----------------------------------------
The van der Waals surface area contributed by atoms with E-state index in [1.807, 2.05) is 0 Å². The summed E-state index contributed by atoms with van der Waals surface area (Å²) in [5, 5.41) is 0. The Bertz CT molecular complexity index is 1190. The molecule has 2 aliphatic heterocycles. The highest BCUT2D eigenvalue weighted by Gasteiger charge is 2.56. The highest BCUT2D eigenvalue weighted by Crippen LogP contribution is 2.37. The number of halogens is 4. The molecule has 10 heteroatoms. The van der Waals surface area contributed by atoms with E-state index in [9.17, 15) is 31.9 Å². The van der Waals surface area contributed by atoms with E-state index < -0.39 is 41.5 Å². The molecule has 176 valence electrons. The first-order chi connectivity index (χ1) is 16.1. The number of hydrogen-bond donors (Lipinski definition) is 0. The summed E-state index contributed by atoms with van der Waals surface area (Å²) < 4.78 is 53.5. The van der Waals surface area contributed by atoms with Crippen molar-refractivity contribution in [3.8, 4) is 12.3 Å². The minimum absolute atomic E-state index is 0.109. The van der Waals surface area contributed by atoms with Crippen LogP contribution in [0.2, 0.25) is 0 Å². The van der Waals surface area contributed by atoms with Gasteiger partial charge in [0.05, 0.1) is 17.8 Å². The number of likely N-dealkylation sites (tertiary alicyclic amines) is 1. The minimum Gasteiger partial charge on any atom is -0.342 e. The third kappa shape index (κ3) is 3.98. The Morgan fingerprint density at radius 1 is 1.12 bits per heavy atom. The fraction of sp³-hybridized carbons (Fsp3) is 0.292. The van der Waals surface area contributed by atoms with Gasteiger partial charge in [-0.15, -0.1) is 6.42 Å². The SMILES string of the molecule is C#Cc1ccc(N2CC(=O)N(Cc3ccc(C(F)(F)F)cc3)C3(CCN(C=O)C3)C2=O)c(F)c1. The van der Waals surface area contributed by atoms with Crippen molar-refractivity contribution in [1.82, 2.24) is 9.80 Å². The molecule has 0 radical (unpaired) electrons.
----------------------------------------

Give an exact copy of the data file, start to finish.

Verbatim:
The van der Waals surface area contributed by atoms with E-state index in [1.807, 2.05) is 0 Å². The summed E-state index contributed by atoms with van der Waals surface area (Å²) in [5, 5.41) is 0. The Bertz CT molecular complexity index is 1190. The molecule has 2 aliphatic heterocycles. The highest BCUT2D eigenvalue weighted by Gasteiger charge is 2.56. The highest BCUT2D eigenvalue weighted by Crippen LogP contribution is 2.37. The number of halogens is 4. The molecule has 10 heteroatoms. The van der Waals surface area contributed by atoms with E-state index in [9.17, 15) is 31.9 Å². The van der Waals surface area contributed by atoms with E-state index < -0.39 is 41.5 Å². The molecule has 176 valence electrons. The first-order chi connectivity index (χ1) is 16.1. The number of hydrogen-bond donors (Lipinski definition) is 0. The summed E-state index contributed by atoms with van der Waals surface area (Å²) < 4.78 is 53.5. The van der Waals surface area contributed by atoms with Crippen molar-refractivity contribution in [3.8, 4) is 12.3 Å². The minimum absolute atomic E-state index is 0.109. The van der Waals surface area contributed by atoms with Crippen LogP contribution in [0.2, 0.25) is 0 Å². The van der Waals surface area contributed by atoms with Gasteiger partial charge in [0.05, 0.1) is 17.8 Å². The number of likely N-dealkylation sites (tertiary alicyclic amines) is 1. The minimum Gasteiger partial charge on any atom is -0.342 e. The third kappa shape index (κ3) is 3.98. The Morgan fingerprint density at radius 1 is 1.12 bits per heavy atom. The fraction of sp³-hybridized carbons (Fsp3) is 0.292. The van der Waals surface area contributed by atoms with Gasteiger partial charge in [-0.15, -0.1) is 6.42 Å². The SMILES string of the molecule is C#Cc1ccc(N2CC(=O)N(Cc3ccc(C(F)(F)F)cc3)C3(CCN(C=O)C3)C2=O)c(F)c1. The van der Waals surface area contributed by atoms with Crippen molar-refractivity contribution in [1.82, 2.24) is 9.80 Å². The molecule has 0 radical (unpaired) electrons.